General examination revealed that she was febrile with an axillary temperature of 102°F. She also had pallor. Her systemic examination was essentially within normal limits. Dermatological examination revealed erythematous papules coalescing to form plaques with a pseudovesicular appearance over the extensor aspect of forearms and photo-exposed areas on back [Figure 1] and [Figure 2]. There was a sharp cut-off between the lesions and the photo-protected areas, where there were absolutely no lesions [Figure 3]. The plaques were tender. Conjunctival congestion was also present.
Figure 1: Erythematous papules and plaques on extensors of forearm

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Figure 2: Close up of skin lesions showing a pseudovesicular appearance

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Figure 3: Skin lesions on back with complete sparing of the area covered by clothes (blouse)

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Investigations revealed anemia with haemoglobin of 9.5 gms/dl, and neutrophilic leukocytosis with 86% neutrophils out of a total of 13,000/mm 3 . She had an ESR of 36 mm fall in the first hour by the Westergren's technique. C reactive protein was positive. Antinuclear antibodies ANA and ELISA for HIV were negative. Extensive radiological, biochemical and hematological investigations did not reveal any underlying malignancy or any systemic association. Skin biopsy revealed edema of the papillary dermis along with a heavy neutrophilic infiltrate in the upper dermis. Furthermore, coalescing infiltrate of neutrophils in the lower dermis especially around blood vessels with absence of vasculitis was seen [Figure 4]. There was evidence of endothelial swelling with few fragmented neutrophilic nuclei but no fibrinoid necrosis [Figure 5]. She responded dramatically to a course of oral steroids in the form of Prednisolone 40 mg/day and topical broad spectrum photo-protection. Within seven days, her fever had subsided and within the next two weeks most of her skin lesions regressed. The oral steroids were tapered off in another 4 weeks. There was no recurrence of lesions after three months of follow-up.
Figure 4: Histopathology of skin lesions revealing prominent upper dermal edema with a heavy neutrophilic infiltrate in the upper dermis and a coalescing infiltrate of neutrophils in the lower dermis especially around blood vessels with absence of vasculitis (H and E, ×10)

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Figure 5: Close up of the heavy neutrophilic infiltrate with some endothelial swelling and fragmented neutrophilic nuclei but no fibrinoid necrosis (H and E, ×40)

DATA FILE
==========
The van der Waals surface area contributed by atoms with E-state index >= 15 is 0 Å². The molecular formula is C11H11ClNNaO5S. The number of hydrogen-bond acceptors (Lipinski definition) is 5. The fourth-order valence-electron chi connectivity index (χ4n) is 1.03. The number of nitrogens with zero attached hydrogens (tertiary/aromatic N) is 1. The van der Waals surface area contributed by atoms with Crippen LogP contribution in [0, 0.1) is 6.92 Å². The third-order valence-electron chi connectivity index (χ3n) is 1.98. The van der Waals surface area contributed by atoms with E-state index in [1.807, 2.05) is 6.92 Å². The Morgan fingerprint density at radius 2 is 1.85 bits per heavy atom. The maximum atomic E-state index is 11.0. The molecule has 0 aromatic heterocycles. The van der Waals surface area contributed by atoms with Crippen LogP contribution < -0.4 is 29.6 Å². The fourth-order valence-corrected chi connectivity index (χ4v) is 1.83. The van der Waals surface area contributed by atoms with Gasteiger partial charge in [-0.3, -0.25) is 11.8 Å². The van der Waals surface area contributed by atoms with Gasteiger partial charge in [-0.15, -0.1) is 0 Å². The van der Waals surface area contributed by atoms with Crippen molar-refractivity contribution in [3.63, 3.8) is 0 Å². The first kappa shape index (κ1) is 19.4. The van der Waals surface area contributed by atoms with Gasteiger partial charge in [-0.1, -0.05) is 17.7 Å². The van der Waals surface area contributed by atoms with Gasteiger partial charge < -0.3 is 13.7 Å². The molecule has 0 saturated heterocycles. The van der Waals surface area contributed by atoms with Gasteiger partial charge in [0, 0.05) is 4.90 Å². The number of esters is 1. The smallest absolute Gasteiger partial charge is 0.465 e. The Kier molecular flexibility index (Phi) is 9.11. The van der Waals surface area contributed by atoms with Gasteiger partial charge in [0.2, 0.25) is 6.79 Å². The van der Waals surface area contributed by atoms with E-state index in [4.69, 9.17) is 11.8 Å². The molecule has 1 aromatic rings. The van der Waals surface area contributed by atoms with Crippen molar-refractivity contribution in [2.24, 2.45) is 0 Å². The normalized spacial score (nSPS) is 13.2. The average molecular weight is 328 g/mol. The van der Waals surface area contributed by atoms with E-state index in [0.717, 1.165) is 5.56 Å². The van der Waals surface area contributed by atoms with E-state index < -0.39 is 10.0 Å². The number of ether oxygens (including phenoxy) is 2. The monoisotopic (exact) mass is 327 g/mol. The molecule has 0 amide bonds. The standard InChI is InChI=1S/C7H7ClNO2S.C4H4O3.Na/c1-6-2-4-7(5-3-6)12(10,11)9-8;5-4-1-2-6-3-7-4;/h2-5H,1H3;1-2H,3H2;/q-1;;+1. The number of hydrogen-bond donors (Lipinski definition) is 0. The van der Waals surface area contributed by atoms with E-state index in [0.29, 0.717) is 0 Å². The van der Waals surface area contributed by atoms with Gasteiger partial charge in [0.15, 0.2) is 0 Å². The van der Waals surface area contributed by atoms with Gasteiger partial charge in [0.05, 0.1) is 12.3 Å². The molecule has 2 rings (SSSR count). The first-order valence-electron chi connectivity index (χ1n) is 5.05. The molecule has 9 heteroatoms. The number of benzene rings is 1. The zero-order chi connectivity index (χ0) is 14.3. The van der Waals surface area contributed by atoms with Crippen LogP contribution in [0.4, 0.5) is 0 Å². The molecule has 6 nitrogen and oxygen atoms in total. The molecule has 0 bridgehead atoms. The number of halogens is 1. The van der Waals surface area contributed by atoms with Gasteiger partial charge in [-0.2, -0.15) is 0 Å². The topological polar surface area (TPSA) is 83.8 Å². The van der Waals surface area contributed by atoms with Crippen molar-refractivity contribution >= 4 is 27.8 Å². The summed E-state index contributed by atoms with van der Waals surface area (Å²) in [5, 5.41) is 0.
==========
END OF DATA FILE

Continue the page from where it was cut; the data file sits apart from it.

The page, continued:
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   Discussion Top


SS is an acute febrile neutrophilic dermatosis. Diagnostic criteria for classical SS includes:

Major criteria

  1. Abrupt onset of painful erythematous plaques or nodules
  2. Histopathologic evidence of a dense neutrophilic infiltrate without evidence of leukocytoclastic vasculitis.


Minor criteria

  1. Pyrexia >38°C
  2. Association with an underlying hematologic or visceral malignancy, inflammatory disease, or pregnancy, or preceded by an upper respiratory or gastrointestinal infection or vaccination
  3. Excellent response to treatment with systemic corticosteroids or potassium iodide.
  4. Abnormal laboratory values at presentation (three of four): Erythrocyte sedimentation rate >20 mm/hr; positive C-reactive protein; >8,000 leukocytes; >70% neutrophils.


Both major criteria and two of the four minor criteria are required to establish the diagnosis of classical SS. Our patient met all, but one minor criterion and thus, is a case of classical SS.

The etiopathogenesis of SS remains unclear. Many theories regarding the etiology of SS have been proposed, including mechanical irritation, infection, dysfunctional neutrophil chemotaxis and phagocytosis, hypersensitivity, and induction by granulocyte colony stimulating factor (G-CSF). [4] Interleukin-6 (IL-6) may be elevated in SS, which may account for the clinical features of fever and pain, as well as the elevated acute-phase reactants. The relationship between IL-6 and G-CSF which can cause Sweet's is unclear; that is, do they rise in concert or does one stimulate production of the other? However, the triggering or aggravating role of UV radiation has not been mentioned as a major factor in literature.